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Chinese remainder theorem

From Encyclopedia of Mathematics
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Let be a commutative ring with identity and let be a collection of ideals in such that for any . Then, given any set of elements , there exists an such that , . In the particular case when is the ring of integers , the Chinese remainder theorem states that for any set of pairwise coprime numbers there is an integer giving pre-assigned remainders on division by . In this form the Chinese remainder theorem was known in ancient China; whence the name of the theorem.

The most frequent application of the Chinese remainder theorem is in the case when is a Dedekind ring and , where the are distinct prime ideals in . (If satisfy the condition of the theorem, then so do for any natural numbers .) In this case, the Chinese remainder theorem implies that for any set there exists an such that the decomposition of the principal ideal into a product of prime ideals has the form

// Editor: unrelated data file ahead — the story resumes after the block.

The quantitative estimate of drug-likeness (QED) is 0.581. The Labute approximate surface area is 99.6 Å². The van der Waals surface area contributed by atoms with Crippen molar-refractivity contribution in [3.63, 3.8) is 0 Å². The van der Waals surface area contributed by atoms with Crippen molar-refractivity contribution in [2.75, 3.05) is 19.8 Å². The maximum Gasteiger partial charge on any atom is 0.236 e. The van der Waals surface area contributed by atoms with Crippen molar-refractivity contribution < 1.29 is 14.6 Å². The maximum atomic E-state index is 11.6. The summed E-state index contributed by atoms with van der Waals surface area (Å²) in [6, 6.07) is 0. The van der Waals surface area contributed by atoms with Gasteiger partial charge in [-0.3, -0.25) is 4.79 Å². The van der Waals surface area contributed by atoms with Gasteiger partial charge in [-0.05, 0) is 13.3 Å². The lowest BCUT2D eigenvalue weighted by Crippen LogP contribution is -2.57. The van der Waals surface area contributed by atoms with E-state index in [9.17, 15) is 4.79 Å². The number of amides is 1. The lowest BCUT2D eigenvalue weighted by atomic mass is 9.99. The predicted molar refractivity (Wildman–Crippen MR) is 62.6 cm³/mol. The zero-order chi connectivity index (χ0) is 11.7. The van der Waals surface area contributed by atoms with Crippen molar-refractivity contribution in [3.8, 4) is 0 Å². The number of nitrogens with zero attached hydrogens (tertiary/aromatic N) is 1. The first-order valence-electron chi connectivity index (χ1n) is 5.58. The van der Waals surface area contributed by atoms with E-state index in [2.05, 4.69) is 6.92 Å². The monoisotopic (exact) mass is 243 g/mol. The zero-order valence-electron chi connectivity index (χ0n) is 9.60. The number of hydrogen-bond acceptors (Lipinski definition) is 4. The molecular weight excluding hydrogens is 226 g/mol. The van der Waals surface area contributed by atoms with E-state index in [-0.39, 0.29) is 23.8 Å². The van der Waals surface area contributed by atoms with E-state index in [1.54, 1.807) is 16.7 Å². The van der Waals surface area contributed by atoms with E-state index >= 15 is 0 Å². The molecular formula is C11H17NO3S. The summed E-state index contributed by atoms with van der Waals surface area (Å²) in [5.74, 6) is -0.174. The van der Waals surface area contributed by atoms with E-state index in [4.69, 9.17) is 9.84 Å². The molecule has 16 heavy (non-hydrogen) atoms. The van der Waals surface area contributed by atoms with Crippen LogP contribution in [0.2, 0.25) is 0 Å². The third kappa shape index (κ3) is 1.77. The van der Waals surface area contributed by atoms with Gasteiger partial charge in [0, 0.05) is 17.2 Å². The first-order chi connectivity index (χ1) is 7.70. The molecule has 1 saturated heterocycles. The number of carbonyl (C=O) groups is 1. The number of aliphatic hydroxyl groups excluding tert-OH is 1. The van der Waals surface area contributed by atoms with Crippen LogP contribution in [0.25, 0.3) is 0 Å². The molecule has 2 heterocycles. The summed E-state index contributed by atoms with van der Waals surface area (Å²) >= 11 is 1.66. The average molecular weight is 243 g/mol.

where the ideals are pairwise distinct (the theorem on the independence of exponents).

References

[1] A.I. Kostrikin, "Introduction to algebra" , Springer (1982) (Translated from Russian)
[2] S. Lang, "Algebra" , Addison-Wesley (1974)
[3] S. Lang, "Algebraic numbers" , Addison-Wesley (1964)
How to Cite This Entry:
Chinese remainder theorem. L.V. Kuz'min (originator), Encyclopedia of Mathematics. URL: http://www.encyclopediaofmath.org/index.php?title=Chinese_remainder_theorem&oldid=11578
This text originally appeared in Encyclopedia of Mathematics - ISBN 1402006098